Overall, this is a fairly average story elevated by some nice worldbuilding in the first part, and a couple of intriguing twists.
4. “Heart of Orion” by Nicholas Briggs
Heart of Orion takes us back to the world of 2001’s Sword of Orion, with the Doctor and Charley arriving once again in the Garazone system on the trail of a distress call. Becoming involved with police officer Dakota Bly, the team soon discover that an old friend who they believed to have died may just be alive… and with her return comes a major threat for the human race. How could Deeva Jansen possibly have survived? And what lengths will she go to to ensure she and her fellow androids win the Orion War?
This story is, in a way, the opposite of its predecessor. While I found the first part of this one perfectly fine, the second part is where things really step up a notch, with writer Nicholas Briggs introducing all kinds of really interesting elements. The whole android/human conflict was one of the most innovative and creative parts of Sword of Orion, and it gets picked up in a big way here, leading to some of the most thought-provoking and arresting parts of this boxset. As a philosophy student myself, anything that taps into the sorts of ideas discussed here is automatically right up my street, and I really enjoyed the moral and philosophical quandaries raised by Briggs’ script.
India Fisher excels here as Charley, with the character facing quite a lot of angst in the second half as some unsavoury truths are revealed. Fisher brings her fear and terror to life in a way that feels palpable and real, giving her best performance of the set. Paul McGann is on fire as usual, and has excellent chemistry with Rakie Ayola‘s devoted police officer Dakota Bly, and the mercurial Deeva Jansen, the role of whom is reprised by Michelle Livingstone.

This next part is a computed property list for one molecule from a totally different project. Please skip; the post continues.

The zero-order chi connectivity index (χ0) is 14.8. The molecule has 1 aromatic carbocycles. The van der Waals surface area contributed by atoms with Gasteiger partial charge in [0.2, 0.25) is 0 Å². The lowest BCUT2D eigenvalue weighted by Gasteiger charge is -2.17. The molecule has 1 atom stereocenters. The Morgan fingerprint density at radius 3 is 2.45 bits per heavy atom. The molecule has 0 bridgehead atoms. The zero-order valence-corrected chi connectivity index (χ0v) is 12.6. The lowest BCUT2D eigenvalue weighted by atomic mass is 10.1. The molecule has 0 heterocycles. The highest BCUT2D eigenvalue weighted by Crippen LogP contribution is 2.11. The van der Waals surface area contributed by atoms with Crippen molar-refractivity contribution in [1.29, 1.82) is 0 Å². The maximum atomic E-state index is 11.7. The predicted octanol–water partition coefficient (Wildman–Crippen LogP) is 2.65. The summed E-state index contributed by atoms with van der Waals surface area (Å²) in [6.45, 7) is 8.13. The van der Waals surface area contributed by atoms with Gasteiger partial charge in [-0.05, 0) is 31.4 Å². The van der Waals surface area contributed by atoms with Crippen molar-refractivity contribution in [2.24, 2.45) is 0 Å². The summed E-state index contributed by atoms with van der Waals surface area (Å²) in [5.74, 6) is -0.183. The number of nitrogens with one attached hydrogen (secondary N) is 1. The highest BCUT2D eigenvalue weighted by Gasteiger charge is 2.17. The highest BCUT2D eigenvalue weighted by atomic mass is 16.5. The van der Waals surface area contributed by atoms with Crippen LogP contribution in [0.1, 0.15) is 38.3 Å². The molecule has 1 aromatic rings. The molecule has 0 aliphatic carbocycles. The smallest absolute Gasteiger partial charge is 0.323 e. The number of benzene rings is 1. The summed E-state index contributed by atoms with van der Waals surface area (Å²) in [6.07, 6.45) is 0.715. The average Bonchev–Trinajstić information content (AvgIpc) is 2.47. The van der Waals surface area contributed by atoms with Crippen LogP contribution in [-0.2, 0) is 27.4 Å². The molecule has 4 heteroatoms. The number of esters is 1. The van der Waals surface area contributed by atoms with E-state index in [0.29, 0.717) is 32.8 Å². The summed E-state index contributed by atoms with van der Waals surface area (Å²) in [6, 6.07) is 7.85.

The sound design here is also strong, with both the fan-pleasing return of sound effects and ambience from the original Sword of Orion (I’d recognise that catchy bazaar music anywhere!), and some exciting new soundscapes too.
Overall, while a slightly less interesting first half prevents Heart of Orion from reaching the heights of The Mummy Speaks!, this script is one of the highlights of this boxset, taking the world of a twenty year old story and spinning it in a gripping new direction. The hallmark of a good story for me is the desire to know what happens next once it’s done, and with such a strong and thought-provoking ending, that’s certainly the case here.
A glorious return for the Eighth Doctor and Charley, and a wonderful dose of nostalgia for their early adventures together (not that I can remember, them- this reviewer wasn’t even born when they first came out!!!). While the opening and closing instalments of the set are the strongest, the middle stories are by no means bad, and all come together to form a boxset which is consistently enjoyable from start to finish. Paul McGann and India Fisher are an absolute joy to hear back together, and I hope we don’t have to wait as long for some more Further Adventuress in the future. Highly recommended.
Doctor Who: Charlotte Pollard – The Further Adventuress is available on CD or as a download from http://www.bigfinish.com